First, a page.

NEW YORK | Innovation QNS | FT | FLOORS ( 2.7 mil sq-ft)

Kaufman, Silverstein and Bedrock Unveil $2B Mixed-Use Development in Astoria

A five-block stretch of Astoria, Queens, filled with parking lots and one-story factory buildings, is being eyed for redevelopment into a 2.7-million-square-foot mixed-use project.

Developers Kaufman Astoria Studios , Silverstein Properties and Bedrock Real Estate Partners unveiled their $2 billion plan this week to construct several buildings, some rising as high as 26-stories tall, along a “lifeless” portion of 35th Avenue from Northern Boulevard to 37th Street.

“It’s really the kind of investment that our neighborhood needs in this moment to jump-start the economy,” Kaufman vice president Tracy Capune said. “Today, it feels more important than ever.”

The project, dubbed Innovation QNS , will add 2,700 units of mixed-income housing, with 700 units set aside for affordable housing and seniors. Plans also call for 250,000 square feet of office space, 200,000 square feet of retail, a 90,000-square-foot community facility, an 80,000-square-foot grammar school and a new movie theater, according to the developers.

The design allocates about 25 percent of the nearly nine-acre site to pedestrian-friendly public spaces that include farmer’s markets, an art-gallery garden, courtyards and a zen garden.

“We believe this is what makes a livable neighborhood,” Capune said.

Innovation QNS isn’t the only megadevelopment in the works for western Queens. In May, the city released its Sunnyside Yard Master Plan after nearly six years which calls to build 12,000 units of affordable housing and 60-acres of parks and public infrastructure on top of the sprawling Amtrak rail yard in the neighborhood, Curbed New York reported.

And this week a group of developers announced it’s seeking a rezoning for the 28-acre Long Island City site formerly targeted by Amazon for its scuttled second headquarters, Crain’s New York reported. Those plans call for up to 12 million square feet of commercial development, with at least half set aside for office space, and 7-acres of public space, according to Crain’s .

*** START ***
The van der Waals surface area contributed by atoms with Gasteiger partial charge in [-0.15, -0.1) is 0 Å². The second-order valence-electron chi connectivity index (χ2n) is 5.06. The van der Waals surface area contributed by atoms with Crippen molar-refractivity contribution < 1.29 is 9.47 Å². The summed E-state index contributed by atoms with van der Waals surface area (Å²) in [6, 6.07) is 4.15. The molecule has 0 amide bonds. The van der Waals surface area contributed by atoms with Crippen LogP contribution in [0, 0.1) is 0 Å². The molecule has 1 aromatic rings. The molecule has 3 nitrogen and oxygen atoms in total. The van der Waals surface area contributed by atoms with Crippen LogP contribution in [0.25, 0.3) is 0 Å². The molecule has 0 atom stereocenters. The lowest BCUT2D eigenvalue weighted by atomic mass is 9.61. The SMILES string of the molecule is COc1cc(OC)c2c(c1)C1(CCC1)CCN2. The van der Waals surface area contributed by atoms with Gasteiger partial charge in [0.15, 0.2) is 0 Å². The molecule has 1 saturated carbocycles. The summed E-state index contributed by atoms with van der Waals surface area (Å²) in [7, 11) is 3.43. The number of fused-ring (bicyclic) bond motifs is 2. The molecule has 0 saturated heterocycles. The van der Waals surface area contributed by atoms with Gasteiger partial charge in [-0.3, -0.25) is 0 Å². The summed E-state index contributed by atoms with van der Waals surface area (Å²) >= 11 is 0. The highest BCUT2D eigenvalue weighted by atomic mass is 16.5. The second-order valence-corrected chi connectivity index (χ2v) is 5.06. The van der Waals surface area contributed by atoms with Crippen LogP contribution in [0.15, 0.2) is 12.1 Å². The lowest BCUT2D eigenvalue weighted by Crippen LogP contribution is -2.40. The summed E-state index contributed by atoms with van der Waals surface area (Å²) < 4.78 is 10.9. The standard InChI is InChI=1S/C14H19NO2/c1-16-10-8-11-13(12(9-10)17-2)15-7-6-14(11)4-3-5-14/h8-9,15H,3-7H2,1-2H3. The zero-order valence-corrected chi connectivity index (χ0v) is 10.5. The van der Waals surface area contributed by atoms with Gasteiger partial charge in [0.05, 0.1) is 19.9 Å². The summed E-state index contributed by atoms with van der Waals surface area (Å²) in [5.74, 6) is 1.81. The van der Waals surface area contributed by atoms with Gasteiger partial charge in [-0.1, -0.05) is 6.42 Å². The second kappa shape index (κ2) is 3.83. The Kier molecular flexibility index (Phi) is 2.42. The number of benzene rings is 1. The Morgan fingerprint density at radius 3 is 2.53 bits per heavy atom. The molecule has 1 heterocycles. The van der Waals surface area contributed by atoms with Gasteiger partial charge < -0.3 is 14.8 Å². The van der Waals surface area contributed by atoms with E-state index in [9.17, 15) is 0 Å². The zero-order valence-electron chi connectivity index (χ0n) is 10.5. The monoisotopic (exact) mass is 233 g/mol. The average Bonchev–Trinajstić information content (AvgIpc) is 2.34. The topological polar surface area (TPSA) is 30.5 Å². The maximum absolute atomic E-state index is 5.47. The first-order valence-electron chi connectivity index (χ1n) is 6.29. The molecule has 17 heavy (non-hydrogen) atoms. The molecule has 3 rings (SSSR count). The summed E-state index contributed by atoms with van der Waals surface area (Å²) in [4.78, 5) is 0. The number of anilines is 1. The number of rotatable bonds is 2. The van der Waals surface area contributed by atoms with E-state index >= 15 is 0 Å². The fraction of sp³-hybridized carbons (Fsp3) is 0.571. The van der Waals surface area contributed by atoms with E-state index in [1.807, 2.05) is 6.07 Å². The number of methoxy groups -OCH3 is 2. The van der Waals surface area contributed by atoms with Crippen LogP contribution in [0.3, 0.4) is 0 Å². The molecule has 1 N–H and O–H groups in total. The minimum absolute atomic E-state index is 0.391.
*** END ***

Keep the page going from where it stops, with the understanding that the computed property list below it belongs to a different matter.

For Innovation QNS, Capune said the team spent two years gathering ideas from local groups, including the Steinway Street Business Improvement District , and launched online surveys for residents to develop a plan that will address the area’s biggest needs.

“The havoc created by COVID-19 hit Queens harder than any community in the nation,” Tom Grech , the president of the Queens Chamber of Commerce , said in a statement. “As we look to rebound, the partnership behind Innovation QNS is well-positioned to contribute meaningfully to our recovery, as its partners have led historic revitalization initiatives before, including here in Astoria. Through the substantial private investment in Astoria it is proposing, this uniquely experienced team will benefit the residents of Queens County.”

The developers started showing the plans to elected officials and residents this week and will tweak the proposal based on their feedback.

“We’ll be looking for the public feedback on the project,” Capune said. “We’re very early in the process.”

The development would not displace any residents from their homes and Capune said most of the businesses along the stretch either plan to relocate nearby or in the project itself.

If all goes according to plan, the developers will submit a preliminary action statement with the city in July and the New York City Council will vote on the proposal next year. The team expects construction to last 10 years.

Developers tapped architect Eran Chen ’s ODA New York , the team behind 10 Jay Street and 420 Kent Avenue in Brooklyn, to design the project. Chen said he chose to break-up the new buildings with open spaces to create “pockets of community gathering that will eventually really stimulate the life of a community, as opposed to just retail storefronts.”

“We were really inspired by the already existing wealth of cultural institutions in this neighborhood [and its] diversity of people,” Chen said. “We’ve kind of tailored very carefully with those components.”


Nice, I like ODA.

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i hope they end up building more affordable units. These mega projects are the key for keeping lower income earners in the city limits. They can do better than a whopping 2000 market rate vs <1000 affordable.